4: “It’s not like we sit around watching porn!!!”

The rest of the day went by in a bit of a blur. I was questioned about that relentlessly during the trial by the defence barrister. He couldn’t fathom how my memory of the morning was so clear, yet my recollection of the afternoon’s events were fuzzy. My only answer for that is that in the morning I was reacting on instinct- an instinct that I have been trained to rely on in my work, hence why I began recording the events immediately. By the time my kids arrived home from the park…I was a grieving mother.

By 2pm that afternoon, a teacher from the girls’ school, Leanne, had arrived. It was again instinct that drove me to call her in the first place, with a little self-preservation built in. I knew that if my children disclosed to her, what they had to me, that as a mandatory reporter, she would have to make the call to the authorities. I couldn’t bring myself to do it. Never in my wildest dreams could I imagine having to make that call. When she called, I sat next to her, stunned. She explained the situation to them and then they asked her where we were located so that they could send out the first responders.

When the police showed up on our doorstep, it was like stepping into an alternate reality. By this time in the day, it’s fair to say that my husband and I were shell-shocked.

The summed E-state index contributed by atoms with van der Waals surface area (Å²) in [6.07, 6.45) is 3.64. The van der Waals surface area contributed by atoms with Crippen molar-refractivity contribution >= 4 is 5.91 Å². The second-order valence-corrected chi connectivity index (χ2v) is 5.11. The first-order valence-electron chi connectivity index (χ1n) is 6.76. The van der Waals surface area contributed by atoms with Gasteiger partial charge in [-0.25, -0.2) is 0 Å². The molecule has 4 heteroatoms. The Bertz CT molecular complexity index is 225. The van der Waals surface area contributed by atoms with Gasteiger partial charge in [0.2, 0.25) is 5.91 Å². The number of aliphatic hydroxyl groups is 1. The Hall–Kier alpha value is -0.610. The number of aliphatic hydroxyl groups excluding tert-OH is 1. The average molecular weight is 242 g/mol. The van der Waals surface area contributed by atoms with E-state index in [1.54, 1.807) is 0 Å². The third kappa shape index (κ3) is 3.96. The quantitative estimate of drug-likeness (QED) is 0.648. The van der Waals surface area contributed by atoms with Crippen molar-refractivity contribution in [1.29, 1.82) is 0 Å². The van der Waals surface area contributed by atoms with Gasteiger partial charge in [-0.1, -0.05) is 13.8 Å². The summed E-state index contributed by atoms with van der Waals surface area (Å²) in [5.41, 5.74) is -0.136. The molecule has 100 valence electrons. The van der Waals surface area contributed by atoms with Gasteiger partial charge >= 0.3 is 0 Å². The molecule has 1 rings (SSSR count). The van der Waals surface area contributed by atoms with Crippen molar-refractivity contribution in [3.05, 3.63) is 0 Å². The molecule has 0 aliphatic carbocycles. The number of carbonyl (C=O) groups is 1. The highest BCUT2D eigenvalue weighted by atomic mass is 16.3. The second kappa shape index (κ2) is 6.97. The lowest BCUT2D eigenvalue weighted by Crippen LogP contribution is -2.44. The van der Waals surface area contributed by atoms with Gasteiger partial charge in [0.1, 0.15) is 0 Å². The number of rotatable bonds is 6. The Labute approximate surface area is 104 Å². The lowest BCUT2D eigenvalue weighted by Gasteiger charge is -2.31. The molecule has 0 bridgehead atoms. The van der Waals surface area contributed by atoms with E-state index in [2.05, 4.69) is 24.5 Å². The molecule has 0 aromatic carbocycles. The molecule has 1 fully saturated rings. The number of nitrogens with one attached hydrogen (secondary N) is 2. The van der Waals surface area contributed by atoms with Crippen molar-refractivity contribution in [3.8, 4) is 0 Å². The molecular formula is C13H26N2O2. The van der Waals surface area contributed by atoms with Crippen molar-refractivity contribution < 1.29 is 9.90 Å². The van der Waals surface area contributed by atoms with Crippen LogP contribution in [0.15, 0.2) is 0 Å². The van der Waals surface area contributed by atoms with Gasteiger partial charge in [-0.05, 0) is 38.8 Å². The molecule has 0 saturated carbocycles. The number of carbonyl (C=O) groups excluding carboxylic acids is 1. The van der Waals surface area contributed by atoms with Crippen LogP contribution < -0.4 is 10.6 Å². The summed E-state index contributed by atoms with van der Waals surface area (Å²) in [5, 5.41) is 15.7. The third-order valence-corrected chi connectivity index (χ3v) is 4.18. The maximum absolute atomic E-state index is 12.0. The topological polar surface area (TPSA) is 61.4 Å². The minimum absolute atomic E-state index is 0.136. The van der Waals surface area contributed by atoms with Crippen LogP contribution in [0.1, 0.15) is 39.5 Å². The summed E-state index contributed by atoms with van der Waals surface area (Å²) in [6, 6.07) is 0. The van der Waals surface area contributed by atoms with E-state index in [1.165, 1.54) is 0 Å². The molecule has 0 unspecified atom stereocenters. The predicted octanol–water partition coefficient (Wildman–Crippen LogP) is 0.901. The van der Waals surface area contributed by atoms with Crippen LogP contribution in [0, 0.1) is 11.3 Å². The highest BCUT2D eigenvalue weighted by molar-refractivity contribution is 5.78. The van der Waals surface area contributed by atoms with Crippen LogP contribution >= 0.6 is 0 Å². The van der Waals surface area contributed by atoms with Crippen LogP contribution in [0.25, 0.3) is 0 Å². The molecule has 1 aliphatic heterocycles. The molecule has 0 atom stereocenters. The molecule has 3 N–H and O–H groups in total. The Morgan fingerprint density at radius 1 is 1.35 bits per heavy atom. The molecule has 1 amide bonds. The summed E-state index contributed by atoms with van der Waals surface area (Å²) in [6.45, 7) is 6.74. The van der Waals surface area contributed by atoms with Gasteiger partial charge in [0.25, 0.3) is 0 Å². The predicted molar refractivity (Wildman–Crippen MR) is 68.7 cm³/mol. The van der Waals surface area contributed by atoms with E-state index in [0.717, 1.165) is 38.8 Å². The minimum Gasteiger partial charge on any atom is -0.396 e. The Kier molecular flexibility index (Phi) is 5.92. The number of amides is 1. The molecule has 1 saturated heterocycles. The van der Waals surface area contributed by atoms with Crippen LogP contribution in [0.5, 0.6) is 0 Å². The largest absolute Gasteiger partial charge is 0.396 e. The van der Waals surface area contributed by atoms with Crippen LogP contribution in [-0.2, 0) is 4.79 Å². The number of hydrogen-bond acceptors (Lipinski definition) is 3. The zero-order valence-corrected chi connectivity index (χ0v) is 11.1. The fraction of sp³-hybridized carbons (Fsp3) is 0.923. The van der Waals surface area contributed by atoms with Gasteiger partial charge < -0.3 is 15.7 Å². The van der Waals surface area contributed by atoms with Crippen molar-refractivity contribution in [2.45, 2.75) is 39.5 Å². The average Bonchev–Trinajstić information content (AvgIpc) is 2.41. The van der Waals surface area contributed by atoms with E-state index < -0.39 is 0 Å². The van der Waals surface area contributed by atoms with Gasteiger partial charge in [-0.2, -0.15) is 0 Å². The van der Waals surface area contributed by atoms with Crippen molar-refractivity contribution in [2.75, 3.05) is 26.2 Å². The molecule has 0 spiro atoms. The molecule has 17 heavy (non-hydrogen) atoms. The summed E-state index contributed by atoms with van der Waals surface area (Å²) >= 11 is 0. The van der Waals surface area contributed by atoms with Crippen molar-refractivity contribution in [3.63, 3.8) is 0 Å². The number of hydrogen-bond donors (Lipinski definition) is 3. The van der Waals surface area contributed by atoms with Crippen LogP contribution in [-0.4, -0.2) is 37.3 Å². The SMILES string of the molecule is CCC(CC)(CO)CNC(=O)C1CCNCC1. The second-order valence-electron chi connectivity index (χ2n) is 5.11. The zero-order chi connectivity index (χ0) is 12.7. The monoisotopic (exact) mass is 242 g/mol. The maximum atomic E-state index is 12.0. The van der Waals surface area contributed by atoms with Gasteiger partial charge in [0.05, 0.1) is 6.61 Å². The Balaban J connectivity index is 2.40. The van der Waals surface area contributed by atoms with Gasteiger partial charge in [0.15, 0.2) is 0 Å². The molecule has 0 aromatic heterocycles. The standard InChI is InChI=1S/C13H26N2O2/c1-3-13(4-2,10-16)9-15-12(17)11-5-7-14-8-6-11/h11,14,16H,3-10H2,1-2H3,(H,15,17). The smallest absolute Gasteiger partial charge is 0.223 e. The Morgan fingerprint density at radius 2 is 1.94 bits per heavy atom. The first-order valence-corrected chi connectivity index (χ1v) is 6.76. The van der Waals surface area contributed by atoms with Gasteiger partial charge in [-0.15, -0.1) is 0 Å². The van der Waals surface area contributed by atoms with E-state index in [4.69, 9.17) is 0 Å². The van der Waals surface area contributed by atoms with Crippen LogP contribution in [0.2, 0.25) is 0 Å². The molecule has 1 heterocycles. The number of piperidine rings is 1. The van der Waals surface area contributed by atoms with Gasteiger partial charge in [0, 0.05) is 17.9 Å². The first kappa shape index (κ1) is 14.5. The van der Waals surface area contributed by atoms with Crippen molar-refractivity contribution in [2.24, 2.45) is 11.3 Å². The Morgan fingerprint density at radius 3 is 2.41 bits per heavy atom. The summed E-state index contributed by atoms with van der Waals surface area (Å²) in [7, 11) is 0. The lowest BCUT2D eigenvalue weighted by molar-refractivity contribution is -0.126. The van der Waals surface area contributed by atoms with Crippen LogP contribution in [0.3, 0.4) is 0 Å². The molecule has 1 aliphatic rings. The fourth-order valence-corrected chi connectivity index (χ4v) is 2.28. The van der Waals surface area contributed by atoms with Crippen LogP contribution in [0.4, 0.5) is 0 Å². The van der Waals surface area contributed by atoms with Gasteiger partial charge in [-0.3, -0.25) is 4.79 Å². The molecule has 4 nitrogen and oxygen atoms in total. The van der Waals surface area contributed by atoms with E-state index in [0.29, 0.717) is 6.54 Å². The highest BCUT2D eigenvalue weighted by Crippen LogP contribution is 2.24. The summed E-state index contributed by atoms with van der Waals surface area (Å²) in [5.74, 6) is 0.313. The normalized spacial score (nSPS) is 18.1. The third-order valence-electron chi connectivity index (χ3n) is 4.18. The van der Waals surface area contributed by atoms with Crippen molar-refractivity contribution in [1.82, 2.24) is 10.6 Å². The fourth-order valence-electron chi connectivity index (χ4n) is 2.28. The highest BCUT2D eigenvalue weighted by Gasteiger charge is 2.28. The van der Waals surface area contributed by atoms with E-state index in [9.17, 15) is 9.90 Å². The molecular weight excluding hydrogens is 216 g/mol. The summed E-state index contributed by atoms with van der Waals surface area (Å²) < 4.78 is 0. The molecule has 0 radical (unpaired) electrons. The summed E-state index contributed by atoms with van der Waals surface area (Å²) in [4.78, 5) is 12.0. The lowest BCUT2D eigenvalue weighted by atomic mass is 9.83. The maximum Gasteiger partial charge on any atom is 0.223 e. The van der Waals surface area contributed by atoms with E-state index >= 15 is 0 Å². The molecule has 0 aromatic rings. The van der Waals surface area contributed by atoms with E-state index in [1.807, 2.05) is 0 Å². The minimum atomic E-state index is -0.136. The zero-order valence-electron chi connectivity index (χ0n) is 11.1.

As I recounted what my daughter’s had told me that day, I remember looking up at the police and saying, “she couldn’t know about that unless it was happening to her, it’s not like we sit around watching porn”.

I look back now and it probably seems wildly inappropriate, but at that time, I was looking for any way that this could have been a mistake, that Ruby got it wrong, however unrealistic that was, because the alternative was breaking my heart.

grieving dadI looked up at the police after thinking out loud, bumbling through the day’s events and trying to make sense of everything, to see one wiping a tear from his eye. It made me realise that the only real probability in this scenario was that it did happen. All of a sudden, I was seeing things in a new light and realising that there were so many clues that we missed- hindsight is 20/20. When I vocalised this, the other police officer reminded me that we weren’t meant to see it. This man didn’t want us to see it, so we didn’t. That he was the worst kind of bully.

My husband had to leave the room and sat outside the front of our house with tears rolling down his face. As the police left, one of them said “I’m really sorry Brad, I wish that this didn’t happen to you”. It was only then that we realised that Brad had played football with him for a few years. In our despair, we didn’t even recognise him.

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